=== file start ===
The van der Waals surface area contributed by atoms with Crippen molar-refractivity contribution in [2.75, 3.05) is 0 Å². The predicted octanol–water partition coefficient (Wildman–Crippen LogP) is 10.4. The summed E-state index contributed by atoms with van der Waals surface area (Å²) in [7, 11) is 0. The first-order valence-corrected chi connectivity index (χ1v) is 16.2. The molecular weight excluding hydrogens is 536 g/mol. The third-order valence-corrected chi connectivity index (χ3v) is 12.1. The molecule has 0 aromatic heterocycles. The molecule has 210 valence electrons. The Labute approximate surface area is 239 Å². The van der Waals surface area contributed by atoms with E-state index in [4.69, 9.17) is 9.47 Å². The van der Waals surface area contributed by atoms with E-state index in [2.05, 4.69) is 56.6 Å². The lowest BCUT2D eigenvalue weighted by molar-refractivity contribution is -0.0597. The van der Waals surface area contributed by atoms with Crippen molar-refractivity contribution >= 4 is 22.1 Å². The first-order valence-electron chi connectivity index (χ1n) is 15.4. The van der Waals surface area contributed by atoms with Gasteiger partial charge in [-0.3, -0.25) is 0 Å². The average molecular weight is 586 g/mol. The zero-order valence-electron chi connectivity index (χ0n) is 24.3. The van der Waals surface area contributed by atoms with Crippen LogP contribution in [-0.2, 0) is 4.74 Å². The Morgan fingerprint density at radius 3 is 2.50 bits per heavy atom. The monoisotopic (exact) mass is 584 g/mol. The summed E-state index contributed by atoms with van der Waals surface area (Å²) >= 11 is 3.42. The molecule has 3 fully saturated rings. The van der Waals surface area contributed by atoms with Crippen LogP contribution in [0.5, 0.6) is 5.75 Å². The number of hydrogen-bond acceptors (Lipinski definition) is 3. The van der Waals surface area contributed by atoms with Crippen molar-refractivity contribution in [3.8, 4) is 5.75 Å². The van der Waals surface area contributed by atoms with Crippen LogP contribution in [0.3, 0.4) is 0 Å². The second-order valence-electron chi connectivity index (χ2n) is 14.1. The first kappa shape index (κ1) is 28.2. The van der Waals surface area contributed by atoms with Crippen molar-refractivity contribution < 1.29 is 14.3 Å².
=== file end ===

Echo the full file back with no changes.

The van der Waals surface area contributed by atoms with Crippen molar-refractivity contribution in [2.75, 3.05) is 0 Å². The predicted octanol–water partition coefficient (Wildman–Crippen LogP) is 10.4. The summed E-state index contributed by atoms with van der Waals surface area (Å²) in [7, 11) is 0. The first-order valence-corrected chi connectivity index (χ1v) is 16.2. The molecular weight excluding hydrogens is 536 g/mol. The third-order valence-corrected chi connectivity index (χ3v) is 12.1. The molecule has 0 aromatic heterocycles. The molecule has 210 valence electrons. The Labute approximate surface area is 239 Å². The van der Waals surface area contributed by atoms with E-state index in [4.69, 9.17) is 9.47 Å². The van der Waals surface area contributed by atoms with E-state index in [2.05, 4.69) is 56.6 Å². The lowest BCUT2D eigenvalue weighted by molar-refractivity contribution is -0.0597. The van der Waals surface area contributed by atoms with Crippen molar-refractivity contribution >= 4 is 22.1 Å². The first-order valence-electron chi connectivity index (χ1n) is 15.4. The van der Waals surface area contributed by atoms with Gasteiger partial charge in [-0.3, -0.25) is 0 Å². The average molecular weight is 586 g/mol. The zero-order valence-electron chi connectivity index (χ0n) is 24.3. The van der Waals surface area contributed by atoms with Crippen LogP contribution in [-0.2, 0) is 4.74 Å². The Morgan fingerprint density at radius 3 is 2.50 bits per heavy atom. The monoisotopic (exact) mass is 584 g/mol. The summed E-state index contributed by atoms with van der Waals surface area (Å²) >= 11 is 3.42. The molecule has 3 fully saturated rings. The van der Waals surface area contributed by atoms with Crippen LogP contribution in [0.5, 0.6) is 5.75 Å². The number of hydrogen-bond acceptors (Lipinski definition) is 3. The van der Waals surface area contributed by atoms with Crippen molar-refractivity contribution in [3.8, 4) is 5.75 Å². The van der Waals surface area contributed by atoms with Crippen LogP contribution in [0.3, 0.4) is 0 Å². The second-order valence-electron chi connectivity index (χ2n) is 14.1. The first kappa shape index (κ1) is 28.2. The van der Waals surface area contributed by atoms with Crippen molar-refractivity contribution < 1.29 is 14.3 Å².